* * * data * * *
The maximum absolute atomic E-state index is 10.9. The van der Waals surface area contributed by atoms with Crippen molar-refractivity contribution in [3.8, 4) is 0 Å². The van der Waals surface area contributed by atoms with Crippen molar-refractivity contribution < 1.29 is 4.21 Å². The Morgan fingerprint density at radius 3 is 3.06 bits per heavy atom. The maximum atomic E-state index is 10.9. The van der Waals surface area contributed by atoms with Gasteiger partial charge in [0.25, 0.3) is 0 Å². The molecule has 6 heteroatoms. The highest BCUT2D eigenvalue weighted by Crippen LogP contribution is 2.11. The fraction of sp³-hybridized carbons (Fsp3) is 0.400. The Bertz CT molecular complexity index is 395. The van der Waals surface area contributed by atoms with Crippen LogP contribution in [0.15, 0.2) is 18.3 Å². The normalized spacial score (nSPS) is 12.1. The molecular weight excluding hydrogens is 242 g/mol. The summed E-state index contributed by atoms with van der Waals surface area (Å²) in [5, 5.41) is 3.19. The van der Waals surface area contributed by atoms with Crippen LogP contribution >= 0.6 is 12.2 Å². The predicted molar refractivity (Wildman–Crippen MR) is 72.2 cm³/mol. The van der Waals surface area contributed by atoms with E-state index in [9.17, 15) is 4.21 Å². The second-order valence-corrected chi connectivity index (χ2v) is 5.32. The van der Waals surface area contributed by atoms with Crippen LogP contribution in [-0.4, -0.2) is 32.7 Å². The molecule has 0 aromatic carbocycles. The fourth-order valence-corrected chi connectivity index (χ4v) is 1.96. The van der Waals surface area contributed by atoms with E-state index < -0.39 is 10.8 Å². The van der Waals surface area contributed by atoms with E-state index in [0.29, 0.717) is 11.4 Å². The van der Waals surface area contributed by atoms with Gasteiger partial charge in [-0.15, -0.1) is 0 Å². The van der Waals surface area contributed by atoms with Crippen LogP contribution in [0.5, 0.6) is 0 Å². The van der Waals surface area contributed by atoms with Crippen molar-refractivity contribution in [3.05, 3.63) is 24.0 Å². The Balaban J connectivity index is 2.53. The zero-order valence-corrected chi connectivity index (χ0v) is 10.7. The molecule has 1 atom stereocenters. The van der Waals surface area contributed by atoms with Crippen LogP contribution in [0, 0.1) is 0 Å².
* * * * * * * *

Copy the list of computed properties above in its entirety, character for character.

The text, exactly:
The maximum absolute atomic E-state index is 10.9. The van der Waals surface area contributed by atoms with Crippen molar-refractivity contribution in [3.8, 4) is 0 Å². The van der Waals surface area contributed by atoms with Crippen molar-refractivity contribution < 1.29 is 4.21 Å². The Morgan fingerprint density at radius 3 is 3.06 bits per heavy atom. The maximum atomic E-state index is 10.9. The van der Waals surface area contributed by atoms with Gasteiger partial charge in [0.25, 0.3) is 0 Å². The molecule has 6 heteroatoms. The highest BCUT2D eigenvalue weighted by Crippen LogP contribution is 2.11. The fraction of sp³-hybridized carbons (Fsp3) is 0.400. The Bertz CT molecular complexity index is 395. The van der Waals surface area contributed by atoms with Crippen LogP contribution in [0.15, 0.2) is 18.3 Å². The normalized spacial score (nSPS) is 12.1. The molecular weight excluding hydrogens is 242 g/mol. The summed E-state index contributed by atoms with van der Waals surface area (Å²) in [5, 5.41) is 3.19. The van der Waals surface area contributed by atoms with Crippen LogP contribution >= 0.6 is 12.2 Å². The predicted molar refractivity (Wildman–Crippen MR) is 72.2 cm³/mol. The van der Waals surface area contributed by atoms with E-state index in [9.17, 15) is 4.21 Å². The second-order valence-corrected chi connectivity index (χ2v) is 5.32. The van der Waals surface area contributed by atoms with Crippen LogP contribution in [-0.4, -0.2) is 32.7 Å². The molecule has 0 aromatic carbocycles. The fourth-order valence-corrected chi connectivity index (χ4v) is 1.96. The van der Waals surface area contributed by atoms with E-state index < -0.39 is 10.8 Å². The van der Waals surface area contributed by atoms with E-state index in [0.29, 0.717) is 11.4 Å². The van der Waals surface area contributed by atoms with Gasteiger partial charge in [-0.15, -0.1) is 0 Å². The van der Waals surface area contributed by atoms with Crippen LogP contribution in [0.5, 0.6) is 0 Å². The van der Waals surface area contributed by atoms with Crippen molar-refractivity contribution in [3.05, 3.63) is 24.0 Å². The Balaban J connectivity index is 2.53. The zero-order valence-corrected chi connectivity index (χ0v) is 10.7. The molecule has 1 atom stereocenters. The van der Waals surface area contributed by atoms with Crippen LogP contribution in [0, 0.1) is 0 Å².